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Ending an awful irony

Until a new California law went into effect, the 'incest exception' allowed many child sex abusers to go free.

January 25, 2006|Jane Ellen Stevens | JANE ELLEN STEVENS teaches at the UC Berkeley Graduate School of Journalism and co-directs the Violence Reporting Project.

AMONG HUNDREDS of new laws that went into effect at the beginning of the month in California, one quietly ended a sordid era in which a class of convicted child sex abusers never served jail time, and the children they abused were often forced to help in their attempts at rehabilitation.

This sorry chapter in the state's history began in 1981, when an "incest exception" law was passed by the Legislature. It allowed judges to grant probation to men (and women) even though they had been convicted of abusing their sons, daughters, stepchildren, nephews, nieces, cousins or grandchildren, all because incest was deemed different -- and less criminal -- than "stranger" pedophilia.

Activists, victims and prosecutors have lobbied over the last few years to change the law and similar statutes in 36 other states. By 2003, North Carolina, Illinois and Arkansas had repealed their incest exception laws; it's hoped that California's change will increase the ripple effect.

Why would a crime that usually results in an automatic prison sentence ever have been given a free ride? Because two decades ago what was most crucial to many family activists was keeping families intact. Groups such as Parents United lobbied for the incest exception, claiming that relatives who abused children were "situational offenders," not pedophiles. Life stress was said to have induced them to abuse once or twice. With a little therapy, it was claimed, situational offenders would never abuse a child again.

Hank Giarretto, a psychologist and the executive director of Parents United in 1981, testified in Sacramento that lawmakers needed to be careful that the "father offender" who "had, usually, a very outstanding career both in industry and in his place in his community," was not mixed up "with the type of offender, the predator, the type of fellow who stalks his victims or who sets up situations through which he can molest these children."

By 1994, however, the American Psychiatric Assn. had rejected the idea of situational offenders, finding instead that there was no difference between a person who sexually abuses a stranger and one who sexually abuses his own child.

The awful irony of incest exception laws is that most sexual abuse of children 5 and younger occurs within families. Later, teachers, coaches, priests and neighbors join the relatives. Only 7% of child sex abusers are strangers.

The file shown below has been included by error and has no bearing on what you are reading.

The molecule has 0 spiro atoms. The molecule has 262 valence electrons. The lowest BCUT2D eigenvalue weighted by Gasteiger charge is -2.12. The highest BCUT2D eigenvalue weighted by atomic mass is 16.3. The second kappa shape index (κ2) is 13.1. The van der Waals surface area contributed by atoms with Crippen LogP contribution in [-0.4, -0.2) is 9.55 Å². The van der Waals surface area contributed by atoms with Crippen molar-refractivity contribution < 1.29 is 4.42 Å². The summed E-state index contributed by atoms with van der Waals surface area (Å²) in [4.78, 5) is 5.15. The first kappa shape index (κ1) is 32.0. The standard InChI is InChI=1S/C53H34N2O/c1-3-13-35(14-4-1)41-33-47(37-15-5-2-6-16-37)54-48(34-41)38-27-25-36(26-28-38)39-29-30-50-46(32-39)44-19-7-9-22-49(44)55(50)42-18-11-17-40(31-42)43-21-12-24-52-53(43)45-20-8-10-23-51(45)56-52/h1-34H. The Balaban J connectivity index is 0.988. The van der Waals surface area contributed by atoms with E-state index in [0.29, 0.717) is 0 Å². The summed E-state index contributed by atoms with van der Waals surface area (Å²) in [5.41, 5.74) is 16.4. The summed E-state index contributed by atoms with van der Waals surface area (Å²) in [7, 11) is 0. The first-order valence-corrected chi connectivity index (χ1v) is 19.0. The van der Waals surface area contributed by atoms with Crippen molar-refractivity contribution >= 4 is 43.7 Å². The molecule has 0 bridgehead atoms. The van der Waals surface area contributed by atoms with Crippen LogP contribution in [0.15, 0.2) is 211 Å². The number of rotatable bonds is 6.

Rosanne Froeberg, an assistant district attorney who heads Orange County's sexual assault unit, says that "the harm done to a young girl who loses her chastity to a father or grandfather who continually abuses her has a much more far-reaching effect than a one-time assault by a stranger."

As the high incidence and serious consequences of child sex abuse within families have become better understood, district attorneys in many counties in California stopped recommending probation under the old law. But judges often granted it just the same, and it's not known how many child sex abusers walked free because of the 1981 law. No agency ever compiled the data.

Eileen Herring knows of one -- her own father. Herring, a 40-year-old mother of two teenage daughters, testified in support of the new California law.

Her father began sexually abusing her when she was 12. When she was 14, Herring (her married name) mentioned the abuse to a friend, who helped her get in touch with Merced County's child protective services agency.

"I didn't even know what he was doing to me was against the law," Herring said.

Her father was arrested, convicted and given probation. "He said since he owned his child, he thought he could do whatever he wanted with me," she said.

Instead of a happy ending, Herring's nightmare intensified. Her father was ordered to undergo therapy. Herring, by then in a foster home where she felt safe, was forced to participate. "I was told that if I didn't go, I'd be put in juvenile hall for defying a court order."

After several weeks, the therapist "proclaimed us healed, and I was put back in my home," she said. "A couple of months later, he started sexually abusing me again."

No therapists, no police, no one from child protective services checked to find out if Herring's abuse had ended, and she felt it was useless to report her father again. She left home after high school and ended contact with him.

It's "not a family matter" when a parent or any relative abuses a child, she said. Now that California has recognized that, how long will it take the rest of the country to free sexually abused children from their familial prisons?

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